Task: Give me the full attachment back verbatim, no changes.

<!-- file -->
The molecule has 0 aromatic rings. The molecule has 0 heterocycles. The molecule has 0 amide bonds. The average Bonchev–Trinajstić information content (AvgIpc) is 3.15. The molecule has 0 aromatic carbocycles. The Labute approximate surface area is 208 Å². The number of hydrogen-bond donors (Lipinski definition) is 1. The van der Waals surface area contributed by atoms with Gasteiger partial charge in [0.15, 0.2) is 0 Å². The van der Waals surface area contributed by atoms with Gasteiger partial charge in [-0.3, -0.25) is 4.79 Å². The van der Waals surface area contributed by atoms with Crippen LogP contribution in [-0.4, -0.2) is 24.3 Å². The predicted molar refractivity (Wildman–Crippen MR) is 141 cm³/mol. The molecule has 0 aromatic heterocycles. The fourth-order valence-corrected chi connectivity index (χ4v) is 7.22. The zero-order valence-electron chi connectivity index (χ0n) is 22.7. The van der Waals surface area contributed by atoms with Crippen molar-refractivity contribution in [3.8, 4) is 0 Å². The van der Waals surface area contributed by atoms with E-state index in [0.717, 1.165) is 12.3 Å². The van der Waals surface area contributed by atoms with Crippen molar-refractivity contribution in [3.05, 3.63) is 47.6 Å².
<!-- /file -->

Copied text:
The molecule has 0 aromatic rings. The molecule has 0 heterocycles. The molecule has 0 amide bonds. The average Bonchev–Trinajstić information content (AvgIpc) is 3.15. The molecule has 0 aromatic carbocycles. The Labute approximate surface area is 208 Å². The number of hydrogen-bond donors (Lipinski definition) is 1. The van der Waals surface area contributed by atoms with Gasteiger partial charge in [0.15, 0.2) is 0 Å². The van der Waals surface area contributed by atoms with Gasteiger partial charge in [-0.3, -0.25) is 4.79 Å². The van der Waals surface area contributed by atoms with Crippen LogP contribution in [-0.4, -0.2) is 24.3 Å². The predicted molar refractivity (Wildman–Crippen MR) is 141 cm³/mol. The molecule has 0 aromatic heterocycles. The fourth-order valence-corrected chi connectivity index (χ4v) is 7.22. The zero-order valence-electron chi connectivity index (χ0n) is 22.7. The van der Waals surface area contributed by atoms with Crippen molar-refractivity contribution in [3.8, 4) is 0 Å². The van der Waals surface area contributed by atoms with E-state index in [0.717, 1.165) is 12.3 Å². The van der Waals surface area contributed by atoms with Crippen molar-refractivity contribution in [3.05, 3.63) is 47.6 Å².